The Alaskan Coast is a region of breathtaking natural wonders, untamed wilderness, and unparalleled beauty. Embarking on a group tour along Alaska’s 6,640 miles of rugged coastline offers an unforgettable adventure filled with diverse landscapes, wildlife encounters, and cultural experiences.

Whether your group is filled with nature enthusiasts, history lovers, or those simply seeking a unique travel experience, a tour of sites along the Gulf of Alaska is sure to be unforgettable.           

As one of Alaska’s main hubs, Anchorage is the ideal destination for staying put—offering the conveniences of the urban world with access to the surrounding great outdoors. Head to Anchorage Coastal Wildlife Refuge and watch for birds, moose, bears, and other animals. Take a ride on the Alyeska Tramway for aerial views of seven glaciers, kettle ponds, and Turnagain Arm.

Anchorage Northern Lights. Credit: Visit Anchorage/Jody Overstreet
Anchorage Northern Lights,
Credit: Visit Anchorage/Jody Overstreet

Groups seeking a more cultural experience should visit the Anchorage Museum and Alaska Native Heritage Center. From museums, cultural centers, and shopping to wildlife, parks and trails, and northern lights, Anchorage offers groups the opportunity to experience the best of Alaska—all in one place.

Group travelers are welcome to immerse themselves in the charm and diversity of Ketchikan. Home to three Native groups—the Tlingit, Haida, and Tsimshian—cultural traditions offer rich experiences for visitors. For a taste of history, visit the Totem Heritage Center, home to the largest collection of original 19th-century totem poles. Ketchikan also has a history as a hub for Norwegian halibut fisherman and boat builders. Well known for its commercial salmon fishing, the city has been dubbed “The Salmon Capital of the World.” With a multitude of deep-sea fishing charters and guided tours, a fishing trip makes for a great group excursion.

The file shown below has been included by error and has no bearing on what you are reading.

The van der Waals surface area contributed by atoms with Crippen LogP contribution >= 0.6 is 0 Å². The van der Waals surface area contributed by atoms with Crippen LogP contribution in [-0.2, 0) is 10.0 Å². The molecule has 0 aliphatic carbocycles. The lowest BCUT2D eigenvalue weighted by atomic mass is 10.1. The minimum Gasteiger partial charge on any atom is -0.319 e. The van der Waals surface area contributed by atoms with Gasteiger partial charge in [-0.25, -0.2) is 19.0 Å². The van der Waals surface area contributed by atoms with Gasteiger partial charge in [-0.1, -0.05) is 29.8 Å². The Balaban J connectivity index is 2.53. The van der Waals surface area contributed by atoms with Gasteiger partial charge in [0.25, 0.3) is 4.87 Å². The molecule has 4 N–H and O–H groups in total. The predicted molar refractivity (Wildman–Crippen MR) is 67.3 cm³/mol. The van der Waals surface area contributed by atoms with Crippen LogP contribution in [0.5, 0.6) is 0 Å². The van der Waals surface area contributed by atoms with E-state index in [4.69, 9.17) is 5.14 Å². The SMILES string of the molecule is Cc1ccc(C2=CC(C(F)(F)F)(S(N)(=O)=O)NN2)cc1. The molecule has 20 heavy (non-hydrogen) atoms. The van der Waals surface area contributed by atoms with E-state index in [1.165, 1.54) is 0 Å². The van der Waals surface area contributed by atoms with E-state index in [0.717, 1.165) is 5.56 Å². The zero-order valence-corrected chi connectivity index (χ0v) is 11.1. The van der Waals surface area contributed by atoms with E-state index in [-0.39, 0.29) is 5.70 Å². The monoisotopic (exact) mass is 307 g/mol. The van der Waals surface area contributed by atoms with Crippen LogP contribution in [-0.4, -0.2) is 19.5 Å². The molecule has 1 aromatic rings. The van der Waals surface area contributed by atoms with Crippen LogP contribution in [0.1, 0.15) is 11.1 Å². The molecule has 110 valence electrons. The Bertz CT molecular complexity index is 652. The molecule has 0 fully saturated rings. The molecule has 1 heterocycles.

Alaska’s capital city, Juneau, is a wilderness paradise—close in proximity to other major coastal destinations but secluded by way of travel. There is no road that links the city to the mainland, so cruises and flights are the best options for the journey. Juneau’s most popular attraction is the Mendenhall Glacier: a half-mile-wide icecap that ranges from 300 to 1,800 feet deep. Then, just 45 miles outside the city, Tracy Arm Fjord boasts spectacular landscapes with glaciers, granite walls, mountains, waterfalls, and wildlife around every corner. 

Downtown Skagway, Alaska. Credit: Reinhard Pantke
Downtown Skagway, Alaska,
Credit: Reinhard Pantke

Located directly between the Kenai Mountains and Kenai Fjords National Park, Seward is one of Alaska’s most historic communities (and most scenic, too!). Boasting myriad outdoor activities, there is no shortage of options for taking in the spectacular landscapes. Glacier and wildlife cruises, kayaking in Resurrection Bay, and whale watching tours are just some of the many opportunities for exploration in the area. In the winter, go dog sledding or take a cross-country ski trip along the five-mile Bear Lake Winter Trail.

One of the most popular towns to visit in the Inside Passage, Skagway sports gold rush history, beautiful scenery, and one-of-a-kind architecture. During the Klondike Gold Rush in 1897, Skagway attracted over 40,000 gold-rush stampeders—which is still a driving force in the tourism trade for the city.

Downtown, visitors are transported back in time with historic false front shops, restaurants, wooden sidewalks, and restored buildings. Take a stroll down Broadway Avenue and explore more than 20 historic buildings that have been preserved by Klondike Gold Rush National Historic Park, including The Moore House, Jeff Smith’s Parlor, and The Mascot Saloon.

Written by Elizabeth Roubik

Main Image: Alaskan Railroad and Turnagain Arm, Credit: Visit Anchorage/Nicole Geils